24 July 2023 |
Dear Aunt Sevvy,
Why was God not clearer on topics like hell fire, state of the dead, and the Sabbath? I was raised thinking that if other Christians would simply study their Bibles, they would inevitably come to our conclusions.
The trouble is, Bible texts are confusing and even contradictory at times. Couldn’t God have inspired writers with greater clarity, thus making us more certain, and our evangelism less complicated?
Signed, Sometimes Confused
What an excellent question!
Aunty believes that the Bible is a human account of people interacting with their Creator, with the clearest expression of who God is seen in Jesus Christ.
But human beings want precise answers to their present concerns. What happens after I die? When will Jesus return? Does God answer prayer? What is the status of God, Jesus, and the Holy Spirit?
This last serves as a good example. Father, Son, and Holy Spirit are never brought together as an official “Trinity” in the Bible; the Trinity was voted into being almost 300 years later by a church council held in Nicaea! They may have been right, but the result isn’t as incontrovertibly biblical as most Christians think it is.
Which shows that so many of our questions aren’t answered as clearly as we’d like in the Bible. So we infer answers from Bible texts, some of which weren’t meant to answer such questions. (Why do we quote Psalms to answer technical theological questions, for example, since they were meant to be hymns, not treatises?)
This is not just a problem of modern Christians. The Jewish scholars throughout the Old Testament era and on into the New did this, the most famous being the rabbi-turned-Christian Paul. Later, after the Protestant Reformation, churches developed thousands of novel doctrines, some based on questionable texts and out-of-context information. They still follow us around today.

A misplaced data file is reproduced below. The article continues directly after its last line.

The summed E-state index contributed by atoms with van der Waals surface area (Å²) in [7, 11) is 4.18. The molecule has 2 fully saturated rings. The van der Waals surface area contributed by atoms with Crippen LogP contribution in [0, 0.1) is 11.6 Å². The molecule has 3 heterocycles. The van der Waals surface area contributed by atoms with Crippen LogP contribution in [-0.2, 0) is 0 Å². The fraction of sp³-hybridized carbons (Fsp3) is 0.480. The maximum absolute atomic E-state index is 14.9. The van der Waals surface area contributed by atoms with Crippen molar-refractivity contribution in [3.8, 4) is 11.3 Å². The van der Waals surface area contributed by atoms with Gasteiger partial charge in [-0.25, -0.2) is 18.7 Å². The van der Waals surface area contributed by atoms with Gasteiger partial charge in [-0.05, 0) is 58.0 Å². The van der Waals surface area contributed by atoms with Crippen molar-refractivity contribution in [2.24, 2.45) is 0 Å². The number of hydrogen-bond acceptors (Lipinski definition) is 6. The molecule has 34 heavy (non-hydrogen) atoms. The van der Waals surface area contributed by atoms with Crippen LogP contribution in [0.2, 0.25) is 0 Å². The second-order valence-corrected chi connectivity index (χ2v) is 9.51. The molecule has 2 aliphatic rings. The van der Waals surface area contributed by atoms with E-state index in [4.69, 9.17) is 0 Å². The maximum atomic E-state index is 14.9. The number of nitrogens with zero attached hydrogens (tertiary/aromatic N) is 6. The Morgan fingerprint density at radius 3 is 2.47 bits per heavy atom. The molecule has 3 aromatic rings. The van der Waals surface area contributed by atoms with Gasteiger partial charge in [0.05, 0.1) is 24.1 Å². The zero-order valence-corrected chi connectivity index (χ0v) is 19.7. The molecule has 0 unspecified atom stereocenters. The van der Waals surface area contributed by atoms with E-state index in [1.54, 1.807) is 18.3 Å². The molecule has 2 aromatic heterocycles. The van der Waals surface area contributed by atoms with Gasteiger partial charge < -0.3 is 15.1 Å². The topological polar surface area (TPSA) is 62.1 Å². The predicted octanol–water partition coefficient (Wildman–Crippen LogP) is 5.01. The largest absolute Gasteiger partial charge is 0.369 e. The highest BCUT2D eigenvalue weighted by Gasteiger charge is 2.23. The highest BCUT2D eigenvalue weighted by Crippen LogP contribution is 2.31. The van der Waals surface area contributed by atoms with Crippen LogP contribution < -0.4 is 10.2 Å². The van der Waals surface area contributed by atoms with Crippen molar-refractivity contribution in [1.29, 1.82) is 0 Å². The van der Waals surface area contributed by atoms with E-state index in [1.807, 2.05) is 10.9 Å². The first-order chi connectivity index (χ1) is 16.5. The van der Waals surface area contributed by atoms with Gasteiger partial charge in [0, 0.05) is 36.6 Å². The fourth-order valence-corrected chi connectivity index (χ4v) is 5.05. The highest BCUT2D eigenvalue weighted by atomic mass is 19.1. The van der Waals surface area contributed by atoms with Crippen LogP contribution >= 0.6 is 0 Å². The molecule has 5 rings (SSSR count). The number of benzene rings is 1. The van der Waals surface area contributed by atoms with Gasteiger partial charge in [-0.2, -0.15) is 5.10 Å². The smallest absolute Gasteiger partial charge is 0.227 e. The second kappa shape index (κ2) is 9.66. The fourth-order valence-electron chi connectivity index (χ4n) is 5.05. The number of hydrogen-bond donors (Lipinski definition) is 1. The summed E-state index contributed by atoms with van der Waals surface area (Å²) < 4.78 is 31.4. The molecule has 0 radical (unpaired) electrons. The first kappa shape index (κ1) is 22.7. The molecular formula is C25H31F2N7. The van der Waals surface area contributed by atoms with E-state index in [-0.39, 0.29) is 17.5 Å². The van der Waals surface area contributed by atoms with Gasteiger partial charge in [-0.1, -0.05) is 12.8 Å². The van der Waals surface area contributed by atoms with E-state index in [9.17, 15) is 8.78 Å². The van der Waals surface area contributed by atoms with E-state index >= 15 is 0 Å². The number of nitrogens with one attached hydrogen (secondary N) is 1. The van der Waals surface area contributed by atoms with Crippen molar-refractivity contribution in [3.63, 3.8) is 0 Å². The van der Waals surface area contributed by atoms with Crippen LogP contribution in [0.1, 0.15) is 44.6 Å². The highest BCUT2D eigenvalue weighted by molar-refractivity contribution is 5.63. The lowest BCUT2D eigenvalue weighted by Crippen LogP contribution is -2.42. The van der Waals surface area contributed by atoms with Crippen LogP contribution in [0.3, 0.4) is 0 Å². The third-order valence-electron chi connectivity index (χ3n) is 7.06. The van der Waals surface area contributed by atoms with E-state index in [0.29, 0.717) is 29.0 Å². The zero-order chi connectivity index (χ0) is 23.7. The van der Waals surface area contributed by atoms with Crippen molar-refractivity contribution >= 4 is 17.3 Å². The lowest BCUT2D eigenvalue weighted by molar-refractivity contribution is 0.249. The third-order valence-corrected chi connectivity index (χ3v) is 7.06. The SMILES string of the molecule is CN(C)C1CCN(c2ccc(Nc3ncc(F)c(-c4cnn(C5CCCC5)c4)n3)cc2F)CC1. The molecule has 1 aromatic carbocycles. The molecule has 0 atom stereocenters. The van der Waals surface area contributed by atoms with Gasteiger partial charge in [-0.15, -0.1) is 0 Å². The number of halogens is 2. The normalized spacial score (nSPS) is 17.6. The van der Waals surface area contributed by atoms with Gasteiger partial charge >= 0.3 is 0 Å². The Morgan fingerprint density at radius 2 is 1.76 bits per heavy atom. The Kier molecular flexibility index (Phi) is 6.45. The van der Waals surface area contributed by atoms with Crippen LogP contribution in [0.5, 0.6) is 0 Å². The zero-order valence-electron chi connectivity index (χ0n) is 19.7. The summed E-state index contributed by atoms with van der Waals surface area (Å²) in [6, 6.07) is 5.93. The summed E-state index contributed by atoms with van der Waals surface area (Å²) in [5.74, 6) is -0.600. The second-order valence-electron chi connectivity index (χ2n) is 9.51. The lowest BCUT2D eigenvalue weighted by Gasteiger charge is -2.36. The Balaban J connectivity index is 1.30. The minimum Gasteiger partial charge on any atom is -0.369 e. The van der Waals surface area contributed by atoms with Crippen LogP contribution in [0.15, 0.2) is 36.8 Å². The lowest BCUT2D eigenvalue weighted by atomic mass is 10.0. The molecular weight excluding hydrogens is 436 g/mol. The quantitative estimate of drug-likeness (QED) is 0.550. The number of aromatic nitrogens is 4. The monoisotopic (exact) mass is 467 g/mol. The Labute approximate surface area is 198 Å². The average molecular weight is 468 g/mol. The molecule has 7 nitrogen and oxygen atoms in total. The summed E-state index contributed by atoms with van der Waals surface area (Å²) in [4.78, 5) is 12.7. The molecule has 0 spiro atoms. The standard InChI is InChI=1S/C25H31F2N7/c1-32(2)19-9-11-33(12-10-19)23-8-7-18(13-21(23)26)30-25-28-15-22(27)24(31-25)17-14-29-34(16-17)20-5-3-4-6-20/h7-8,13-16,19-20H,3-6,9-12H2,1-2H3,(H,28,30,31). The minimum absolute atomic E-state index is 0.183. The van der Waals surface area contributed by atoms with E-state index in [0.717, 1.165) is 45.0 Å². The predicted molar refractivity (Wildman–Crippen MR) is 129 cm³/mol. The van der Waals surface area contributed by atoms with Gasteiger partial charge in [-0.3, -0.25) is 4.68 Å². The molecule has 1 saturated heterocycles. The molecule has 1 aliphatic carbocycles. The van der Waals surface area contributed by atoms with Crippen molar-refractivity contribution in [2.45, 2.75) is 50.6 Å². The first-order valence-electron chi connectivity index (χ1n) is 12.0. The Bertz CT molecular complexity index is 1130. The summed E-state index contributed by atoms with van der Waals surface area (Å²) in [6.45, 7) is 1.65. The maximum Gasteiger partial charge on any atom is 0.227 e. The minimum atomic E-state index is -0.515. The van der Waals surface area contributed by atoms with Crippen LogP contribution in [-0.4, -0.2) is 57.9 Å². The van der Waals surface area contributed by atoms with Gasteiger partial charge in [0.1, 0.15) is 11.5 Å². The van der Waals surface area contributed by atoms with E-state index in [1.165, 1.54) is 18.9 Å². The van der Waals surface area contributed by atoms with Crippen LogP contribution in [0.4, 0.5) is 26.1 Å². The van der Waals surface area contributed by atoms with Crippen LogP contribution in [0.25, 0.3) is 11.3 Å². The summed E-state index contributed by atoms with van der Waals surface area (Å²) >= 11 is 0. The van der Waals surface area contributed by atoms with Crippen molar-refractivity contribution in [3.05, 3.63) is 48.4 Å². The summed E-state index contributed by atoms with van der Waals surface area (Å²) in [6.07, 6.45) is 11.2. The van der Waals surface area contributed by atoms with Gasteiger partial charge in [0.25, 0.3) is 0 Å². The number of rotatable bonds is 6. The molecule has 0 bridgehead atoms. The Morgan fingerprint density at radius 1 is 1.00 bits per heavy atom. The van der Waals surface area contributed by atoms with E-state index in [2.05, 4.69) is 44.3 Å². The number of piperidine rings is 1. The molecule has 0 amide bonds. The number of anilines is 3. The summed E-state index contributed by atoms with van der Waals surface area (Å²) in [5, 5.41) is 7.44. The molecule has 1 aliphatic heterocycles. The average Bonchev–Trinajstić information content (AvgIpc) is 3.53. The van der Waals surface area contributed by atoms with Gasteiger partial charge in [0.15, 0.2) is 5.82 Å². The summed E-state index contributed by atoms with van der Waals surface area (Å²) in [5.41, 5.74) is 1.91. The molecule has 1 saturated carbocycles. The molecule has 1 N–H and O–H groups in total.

A close-to-home example: Aunty has heard Adventist scholars say that Daniel and Revelation are mysteries to be decoded—with mathematics, if necessary. They have crafted needlessly complicated prophecies—such as the 1260 days—that find their fulfillment in an obscure date and meaningless event.
Aunty does not subscribe to the Bible-as-mystery theory. Aunty likes a hermeneutic voiced by Mark Twain: “It ain’t those parts of the Bible that I can’t understand that bother me, it’s the parts that I do understand.”
Aunty believes (this is a personal belief, and of course you needn’t agree) that much of our theology is a great complication of what was meant to be a very simple message, expressed best in the gospels: love God, try to become better people, be as kind to one another as you possibly can, and trust that God loves and cares for you and has power over death.
That, Aunty thinks, are the main things you need to know, and anything beyond that is likely to be speculation.
You can write to Aunt Sevvy at DearAuntSevvy@gmail.com. Please keep questions or comments short. What you send us at this address won’t necessarily be, but could be, published—without identifying the writer. Aunt Sevvy writes her own column, and her opinions are not necessarily those of Adventist Today’s editors.